I still watched A Cinderella Story, and I had absolutely no shame in doing so. I rubbed the mentholated ointment on my chest, inhaling deeply as I allowed its coolness to warm the thickness in my throat, and snuggling deeper into the thick yellow blanket and sheets my mother always pulled out of the linen closet when I was ill.

I wanted things to end exactly as they did in that movie – I wanted to get into a good college after high school and take him with me, get my dream job, and marry him. I had it all planned out, and it was so perfect; he had to see that, surely?

We were at the top of our class in terms of academics (ranked first and second, respectively), politics (class president and treasurer), and sports (captain of the volleyball team and star forward on the soccer team). Together we'd be unstoppable, gorgeous, perfect. I took a sip of the green tea my mother had brewed me and switched off the unbearable early 2000s soundtrack playing in the ending credits.

His family got in the way, I could tell. He didn't have parents; why, I didn't know, but his relatives were possessive and secretive. They'd rubbed off on him; frankly, he was sometimes quite creepy. But he was unstoppable and gorgeous. He was perfect.

A tentative knock at my apartment door alerted me to the arrival of my best friend, Naruto. He was hopelessly sweet on me. I tried not to take advantage, but he took most of the things he did for me upon himself, so I never felt guilty about it. He was like that with everyone.

I rose from the couch still swaddled in the huge yellow throw and waded through several layers of sheets to reach the door. Opening it, I proceeded to have a coughing fit, but he pushed past me, undeterred, closing the door with his foot behind him.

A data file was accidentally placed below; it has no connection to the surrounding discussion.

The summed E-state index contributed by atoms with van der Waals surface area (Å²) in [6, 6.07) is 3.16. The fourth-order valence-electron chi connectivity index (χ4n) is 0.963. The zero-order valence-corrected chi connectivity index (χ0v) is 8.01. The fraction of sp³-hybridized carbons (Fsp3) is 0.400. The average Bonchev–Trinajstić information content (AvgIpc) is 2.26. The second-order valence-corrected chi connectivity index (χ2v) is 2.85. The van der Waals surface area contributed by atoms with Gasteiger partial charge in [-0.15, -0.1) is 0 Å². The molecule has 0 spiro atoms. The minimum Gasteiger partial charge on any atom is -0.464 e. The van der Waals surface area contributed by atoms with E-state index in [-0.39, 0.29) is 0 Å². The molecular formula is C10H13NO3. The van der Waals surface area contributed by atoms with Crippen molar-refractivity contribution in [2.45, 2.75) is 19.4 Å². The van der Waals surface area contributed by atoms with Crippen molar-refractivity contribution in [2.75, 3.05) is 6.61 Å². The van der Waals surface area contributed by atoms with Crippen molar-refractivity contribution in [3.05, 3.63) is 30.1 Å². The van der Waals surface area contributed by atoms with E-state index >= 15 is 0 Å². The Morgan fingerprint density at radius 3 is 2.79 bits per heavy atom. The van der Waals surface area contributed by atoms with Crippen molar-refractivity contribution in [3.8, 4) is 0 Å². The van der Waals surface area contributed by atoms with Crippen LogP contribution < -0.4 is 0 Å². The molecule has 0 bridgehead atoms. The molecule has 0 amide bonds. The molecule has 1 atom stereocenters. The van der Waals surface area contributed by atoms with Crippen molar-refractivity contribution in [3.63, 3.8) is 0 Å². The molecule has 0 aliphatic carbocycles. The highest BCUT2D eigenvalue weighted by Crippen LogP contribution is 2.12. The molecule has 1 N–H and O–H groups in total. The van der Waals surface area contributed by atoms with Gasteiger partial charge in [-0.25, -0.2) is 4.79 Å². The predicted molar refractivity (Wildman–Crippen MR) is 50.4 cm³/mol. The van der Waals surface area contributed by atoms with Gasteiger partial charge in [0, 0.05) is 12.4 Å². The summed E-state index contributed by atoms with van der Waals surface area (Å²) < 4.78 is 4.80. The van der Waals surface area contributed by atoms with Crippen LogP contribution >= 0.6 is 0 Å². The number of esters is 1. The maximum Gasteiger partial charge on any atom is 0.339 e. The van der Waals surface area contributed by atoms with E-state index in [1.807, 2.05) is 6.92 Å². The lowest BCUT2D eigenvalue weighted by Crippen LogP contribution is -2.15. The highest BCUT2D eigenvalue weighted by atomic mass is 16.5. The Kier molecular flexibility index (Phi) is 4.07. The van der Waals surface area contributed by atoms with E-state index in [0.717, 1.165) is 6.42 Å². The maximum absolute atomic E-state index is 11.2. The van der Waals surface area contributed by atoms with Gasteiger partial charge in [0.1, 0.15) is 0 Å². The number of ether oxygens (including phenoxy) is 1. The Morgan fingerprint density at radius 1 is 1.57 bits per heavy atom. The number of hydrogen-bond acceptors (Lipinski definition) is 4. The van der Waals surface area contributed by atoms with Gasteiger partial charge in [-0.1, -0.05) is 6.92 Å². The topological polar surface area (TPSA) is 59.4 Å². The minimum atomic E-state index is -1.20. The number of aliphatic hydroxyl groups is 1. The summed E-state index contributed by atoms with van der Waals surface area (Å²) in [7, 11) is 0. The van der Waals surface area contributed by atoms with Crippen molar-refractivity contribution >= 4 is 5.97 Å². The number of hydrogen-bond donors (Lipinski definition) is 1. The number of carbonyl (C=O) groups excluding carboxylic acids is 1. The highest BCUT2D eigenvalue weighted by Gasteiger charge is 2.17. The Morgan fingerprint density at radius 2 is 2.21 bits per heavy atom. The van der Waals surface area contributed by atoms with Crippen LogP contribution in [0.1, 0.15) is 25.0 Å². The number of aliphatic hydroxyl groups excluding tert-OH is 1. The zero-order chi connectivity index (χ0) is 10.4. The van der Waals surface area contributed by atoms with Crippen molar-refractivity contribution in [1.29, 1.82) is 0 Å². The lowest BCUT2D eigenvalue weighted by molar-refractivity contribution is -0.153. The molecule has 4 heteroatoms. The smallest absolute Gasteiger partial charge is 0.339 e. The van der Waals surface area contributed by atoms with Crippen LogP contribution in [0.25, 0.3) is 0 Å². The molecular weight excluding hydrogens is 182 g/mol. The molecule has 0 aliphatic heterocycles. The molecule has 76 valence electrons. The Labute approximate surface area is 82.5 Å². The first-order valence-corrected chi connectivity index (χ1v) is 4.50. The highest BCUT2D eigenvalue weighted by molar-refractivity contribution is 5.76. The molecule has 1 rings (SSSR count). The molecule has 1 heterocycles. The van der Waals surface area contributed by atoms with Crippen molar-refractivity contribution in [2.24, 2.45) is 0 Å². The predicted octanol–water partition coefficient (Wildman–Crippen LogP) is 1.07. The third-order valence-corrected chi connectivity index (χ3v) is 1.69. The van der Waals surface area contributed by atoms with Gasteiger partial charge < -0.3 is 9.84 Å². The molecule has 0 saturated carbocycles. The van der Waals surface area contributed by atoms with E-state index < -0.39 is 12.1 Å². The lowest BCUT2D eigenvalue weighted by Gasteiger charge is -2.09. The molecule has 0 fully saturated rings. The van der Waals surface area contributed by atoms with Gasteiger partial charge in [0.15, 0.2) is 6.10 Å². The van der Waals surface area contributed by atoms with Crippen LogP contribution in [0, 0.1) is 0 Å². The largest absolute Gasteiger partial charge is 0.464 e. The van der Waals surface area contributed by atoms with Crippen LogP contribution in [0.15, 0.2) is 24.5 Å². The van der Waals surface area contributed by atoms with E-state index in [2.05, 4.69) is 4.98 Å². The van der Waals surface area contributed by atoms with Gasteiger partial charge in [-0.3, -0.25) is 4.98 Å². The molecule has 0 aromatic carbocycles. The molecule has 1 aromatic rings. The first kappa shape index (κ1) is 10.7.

"I brought you some miso, Sakura-chan. Iruka made it; it's his best recipe," he called from the kitchen, where he was already heating it up in the microwave."Just the thing for your cough."

"Thank you. And you've brought all my homework as well?"

"Yes, of course!"

"Thank you. I really appreciate it."

"Yes, as always. You're always so grateful." Naruto smiled, and there wasn't a trace of irony in his voice, but I couldn't help but feel guilty. He did it all out of love for me, anyone could see that – the wideness of his eyes when I spoke to him, the wistful glances in my direction when I waited for Sasuke to meet up with me after soccer practice, the way his eyes never left mine when I spoke, and the way his replies were always worded such that no thing I said was too trifling or finicky to be overlooked. But he'd never acted on his feelings because he knew I was in love with someone else; I'd confided this in him and never once had he spoken up.

I sat down at the table in the kitchen and began to sip the miso slowly, savoring its delicate flavor, a kind of richness that imparted itself only to the tip of the tongue and washed over the rest. He'd busied himself in the living room meanwhile, tidying things and just generally moving things around, just to have something to do. We were waiting for Sasuke, and as I usually was at such times, I was silent.

I went over every detail from the minutes in my mind, so that I could convey all of the pertinent information to him. Sasuke had a remarkable memory, so he'd remember it all. He often had to miss class representative meetings due to his demanding schedule, but it gave me an excuse to have my own meetings with him, privately.

A much less tentative rapping of the knuckles at my door alerted me to his arrival, and Naruto hurried over to let him in.

He was every inch what I'd always wanted – his cool, imperturbable gaze, his aristocratic air and delicate, sharp features, his unsurpassable mind and stubborn ambition – and he looked every inch an aristocrat this evening in his designer jeans and leather jacket. I looked down at my striped pajamas and ointment-smeared chest embarrassedly and lead him over to the kitchen table.